- About Us
- News & Events
- Faculty & Research
- Degrees & Programs
- Supporting SAS
Frontiers - Art
Historian Stephanie McCurry tells how women and slaves drove old Dixie down.Peter Nichols
When the Confederate States of America seceded from the Union in 1861, its founding fathers reckoned that they could build a nation and fight a war while uniting the Southern population behind their cause. Most of “the people” were not consulted on the wisdom of their project. What the C.S.A.
Undergraduate Emily Belfer looks at how London theaters represented the enemy over two world wars.Peter Nichols
Senior Emily Belfer was casting about for a meaty topic for her honors thesis in history. She had completed the sequence of honors courses in junior year that prepares students to research and write a substantial, original paper. The subject matter should be something she cared about, she was told—something she would be eager to spend lots of time on.
A conversation with music historian Jeffrey Kallberg.Loraine Terrell
On March 1, the world celebrated the 200th anniversary of the birth of Fryderyk Chopin. He lived only 39 years, composed almost exclusively smaller works for the piano, rarely performed publicly, yet has remained one of the most popular of the Romantic composers.
Grad student Sarah Dowling's poetry scrutinizes constructs of safety.Priya Ratneshwar
The term "security posture" is used primarily in the world of corporate technology to define the level of risk to which a system or organization is exposed.
Roman historian Campbell Grey helps curate exhibition exploring America's Roman inheritance.Priya Ratneshwar
College students help develop virtual museum of West Philadelphia history.Priya Ratneshwar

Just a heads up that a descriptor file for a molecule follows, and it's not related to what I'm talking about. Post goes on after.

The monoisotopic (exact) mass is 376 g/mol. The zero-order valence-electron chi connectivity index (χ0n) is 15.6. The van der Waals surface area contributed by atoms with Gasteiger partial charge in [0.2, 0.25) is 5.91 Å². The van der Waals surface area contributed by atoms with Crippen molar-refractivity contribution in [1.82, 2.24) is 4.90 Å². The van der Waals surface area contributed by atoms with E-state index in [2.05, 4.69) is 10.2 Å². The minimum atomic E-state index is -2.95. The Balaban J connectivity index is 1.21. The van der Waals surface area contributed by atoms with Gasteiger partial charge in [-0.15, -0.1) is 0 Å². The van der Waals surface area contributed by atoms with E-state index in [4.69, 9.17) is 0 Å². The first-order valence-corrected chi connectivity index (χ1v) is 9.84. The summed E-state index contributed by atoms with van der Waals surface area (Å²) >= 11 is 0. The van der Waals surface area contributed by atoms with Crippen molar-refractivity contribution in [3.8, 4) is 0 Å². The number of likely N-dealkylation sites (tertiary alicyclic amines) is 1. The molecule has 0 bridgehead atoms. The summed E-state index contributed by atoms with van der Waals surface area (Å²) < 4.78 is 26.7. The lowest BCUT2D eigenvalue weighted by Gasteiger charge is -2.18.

Penn undergraduates have played a vital role in developing a virtual museum of the historic neighborhood that surrounds the Penn campus. The West Philadelphia Community History Center, spearheaded by Walter H.
Classical scholar James Ker presents the first comprehensive cultural history of one of antiquity's most studied death scenes.Peter Nichols
It may be true that we only die once, but the death of the famous, especially a classical icon who wrote often and eloquently about death, can be analyzed and interpreted, retold and represented over and over again.
English professor Nancy Bentley probes the artistic dimensions of shock and awe.Peter Nichols
In September of 1896, more than 40,000 people came to Waco, Texas, to watch a new kind of public entertainment: the full-throttled, head-on collision of two steam locomotives.
Undergraduate Brooke Palmieri curates exhibit about the places in which we read.Peter Nichols
Where do we read? And how do those places affect our reading?
Art historian Holly Pittman analyzes the oldest seal found on the Arabian Peninsula.Peter Nichols
In 2008, a soil-survey team was working on a barren dune field in the Western Region of Abu Dhabi, United Arab Emirates. On the surface of the sands, at a place that had been recently disturbed by herders and livestock, the surveyors picked up a two-centimeter, minutely inscribed cylinder. No potshards or any other signs of pre-modern habitation were found.
School of Arts & Sciences Office of Advancement
If you would like to contact someone about this or any other issue of Frontiers, please email: